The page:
Many of these photos were taken by our close friends, and many of the models have been clients, family members, and lifelong friends.
In the San Francisco convent in La Paz, Bolivia adjacent to the colonial San Francisco Church (1581-1753) our model, in a signature Millma embroidered shawl, strikes a tilted pose similar to the “believer” behind her.
This was our first men’s sweater; knit in the available natural tones of alpaca fleece.
Millma’s hand loomed interpretation of the traditional Andean patterned hand knit.
Up until that time, most of the alpaca sweaters produced in Bolivia were knit in natural tones of alpaca fleece: grey, brown, white and natural black. Millma innovated coloring alpaca yarn through its in-house dye works. Shown here are indigo and cochineal vat dyes, recently dyed yarns, and woven scarves.
Photo journalist Wolfgang Schuler suggested we do a MIllma journalistic style photo shoot in black and white on the streets of La Paz. On the Plaza Murillo in front of the Presidential Palace, we encountered a military parade and our model, impeccably dressed in a knee-length embroidered alpaca coat, jumped right into step.
Our first collection featured alpaca yarns in bright neon colors and many bold vertical striped jacquard pattern bands. Long ankle length skirts were the fad that year.
Our foray into electronic knitting resulted in this perennial best seller. The all-over curvilinear pattern is deconstructed to fit this Andean silhouette, the ruana.
The traditional Andean patterns in horizontal bands evolves into the iconic Millma vertical patterning of geometric jacquard motifs. The round neck button jacket also replaces the traditional button cardigan of earlier collections.
Millma produced Pima cotton garments for the summer months in North America and other warm climate countries. This ankle length Dress with Bolero Top outfit in tobacco brow, coffee cream, black and indigo waves was offered for fall.
Millma took the alpaca knitwear market by storm in 1987 with this neon colored over-sized pullover shirt.
A mainstay of the Millma knit repertory, the Afrikana Ruana, presents large geometric graphic designs knit in black and soft marled grey yarns. An unexpected rust colored border outline the garment.
A grey tunic top highlighted in robin egg blue and long grey skirt, are a perfect match in this evening outfit. A simple strand of pearls with matching earings complete the look.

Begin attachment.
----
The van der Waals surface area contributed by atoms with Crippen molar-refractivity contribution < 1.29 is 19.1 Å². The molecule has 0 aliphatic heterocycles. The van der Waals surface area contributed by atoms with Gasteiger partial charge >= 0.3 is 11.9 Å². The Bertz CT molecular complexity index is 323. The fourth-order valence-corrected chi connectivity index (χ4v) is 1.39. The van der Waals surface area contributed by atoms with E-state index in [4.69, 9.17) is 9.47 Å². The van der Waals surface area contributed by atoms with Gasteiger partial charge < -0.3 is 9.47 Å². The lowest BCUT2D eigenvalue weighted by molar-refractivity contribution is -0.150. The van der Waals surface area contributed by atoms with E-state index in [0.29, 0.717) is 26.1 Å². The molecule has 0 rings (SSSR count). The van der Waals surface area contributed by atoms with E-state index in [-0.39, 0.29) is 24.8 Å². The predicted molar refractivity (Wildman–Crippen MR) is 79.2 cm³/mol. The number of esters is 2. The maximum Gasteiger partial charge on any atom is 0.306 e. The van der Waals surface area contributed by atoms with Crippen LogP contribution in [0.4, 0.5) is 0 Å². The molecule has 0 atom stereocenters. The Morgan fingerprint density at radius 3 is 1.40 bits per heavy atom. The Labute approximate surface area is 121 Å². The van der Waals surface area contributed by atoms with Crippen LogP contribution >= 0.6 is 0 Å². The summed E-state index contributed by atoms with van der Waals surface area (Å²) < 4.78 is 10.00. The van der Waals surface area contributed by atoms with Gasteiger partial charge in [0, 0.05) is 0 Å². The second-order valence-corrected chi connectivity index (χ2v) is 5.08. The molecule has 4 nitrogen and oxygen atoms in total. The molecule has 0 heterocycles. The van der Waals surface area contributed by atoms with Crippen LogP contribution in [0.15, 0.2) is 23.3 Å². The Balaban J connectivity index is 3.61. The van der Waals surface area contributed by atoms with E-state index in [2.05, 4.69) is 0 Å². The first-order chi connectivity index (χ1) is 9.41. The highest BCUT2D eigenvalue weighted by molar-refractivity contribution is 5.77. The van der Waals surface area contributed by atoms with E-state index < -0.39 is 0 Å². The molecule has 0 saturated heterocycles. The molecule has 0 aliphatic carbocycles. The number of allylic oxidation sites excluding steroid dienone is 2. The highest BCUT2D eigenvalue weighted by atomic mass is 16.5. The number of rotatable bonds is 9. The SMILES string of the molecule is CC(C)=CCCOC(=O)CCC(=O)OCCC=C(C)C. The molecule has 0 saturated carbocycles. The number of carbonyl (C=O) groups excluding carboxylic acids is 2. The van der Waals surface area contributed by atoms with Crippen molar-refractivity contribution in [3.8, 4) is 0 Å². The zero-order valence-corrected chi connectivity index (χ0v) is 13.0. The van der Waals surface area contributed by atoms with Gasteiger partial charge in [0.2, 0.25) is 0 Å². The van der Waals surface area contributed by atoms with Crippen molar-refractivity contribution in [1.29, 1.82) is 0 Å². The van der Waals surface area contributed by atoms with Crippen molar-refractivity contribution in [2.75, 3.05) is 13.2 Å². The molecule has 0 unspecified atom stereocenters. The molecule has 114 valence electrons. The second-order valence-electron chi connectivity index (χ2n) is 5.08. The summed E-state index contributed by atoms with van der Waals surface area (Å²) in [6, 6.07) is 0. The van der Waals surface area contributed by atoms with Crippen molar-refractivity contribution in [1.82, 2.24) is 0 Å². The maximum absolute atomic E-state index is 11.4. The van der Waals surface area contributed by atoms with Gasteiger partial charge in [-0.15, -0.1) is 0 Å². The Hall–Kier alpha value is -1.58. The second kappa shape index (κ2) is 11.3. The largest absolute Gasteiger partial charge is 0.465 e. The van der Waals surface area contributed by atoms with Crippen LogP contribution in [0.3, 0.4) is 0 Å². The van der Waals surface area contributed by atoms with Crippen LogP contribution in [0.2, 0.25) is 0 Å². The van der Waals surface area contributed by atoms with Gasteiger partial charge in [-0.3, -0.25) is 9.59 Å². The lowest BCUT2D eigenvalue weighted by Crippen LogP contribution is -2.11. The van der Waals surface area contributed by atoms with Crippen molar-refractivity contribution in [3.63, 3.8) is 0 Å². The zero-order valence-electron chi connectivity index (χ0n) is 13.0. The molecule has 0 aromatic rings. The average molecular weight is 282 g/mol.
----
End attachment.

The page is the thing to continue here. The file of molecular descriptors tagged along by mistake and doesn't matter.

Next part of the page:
This ribbed and pleated virtuoso of hand-loomed full fashion construction was pretty in pink. People marveled at the knitting.
We introduced a casual swing jacket into the 2016 Collection in retro natural tones of light brown, grey, and white marled alpaca.
The street where all the elaborately detailed costumes for Carnival are made was a perfect setting for our 2004 photo shoot. The embroidery featured on our model’s coat evokes the intricate embroidery of the tailors Carnival dance outfit.
A mandarin collar, scalloped edges, and hand-made frog closures define this ethnic Chinese knee-length coat silhouette.
Fun in the Sun in this ocean wave halter top.
The Millma credo, “we can do anything in knitwear” is evidenced by the Fiesta patchwork (mock) Turtleneck. The vibrant color patches seen at the bottom of the body and sleeves are textured with plain and two colored knit tucks that run between the geometric jacquard patterns.
A stylized jungle with its wide oversized fronds, swirling lianas, and maze of branches is intricately drawn in this Millma overall jacquard knit.
A masterpiece of color and illusion in this almost op-art rendering by an early Millma designer reflects the fad for wild patterned sweater of the USA 1980’s knitwear market.
Millma produced these men’s handknit intarsia sweaters featured in this Façonnable magazine ad.
This long sleeve luxurious Pima crop top was de rigueur in the late1990’s as women bared their midriff.
Millma’s take on the popular houndstooth pattern of the 1980’s was ankle length knit dresses in bright blues and pink.
Millma’s first blockbuster sweater. Neon colors on a black ground knit in vertical stripes with a subtle diagonal jacquard pattern mixed in. Talk about making a statement.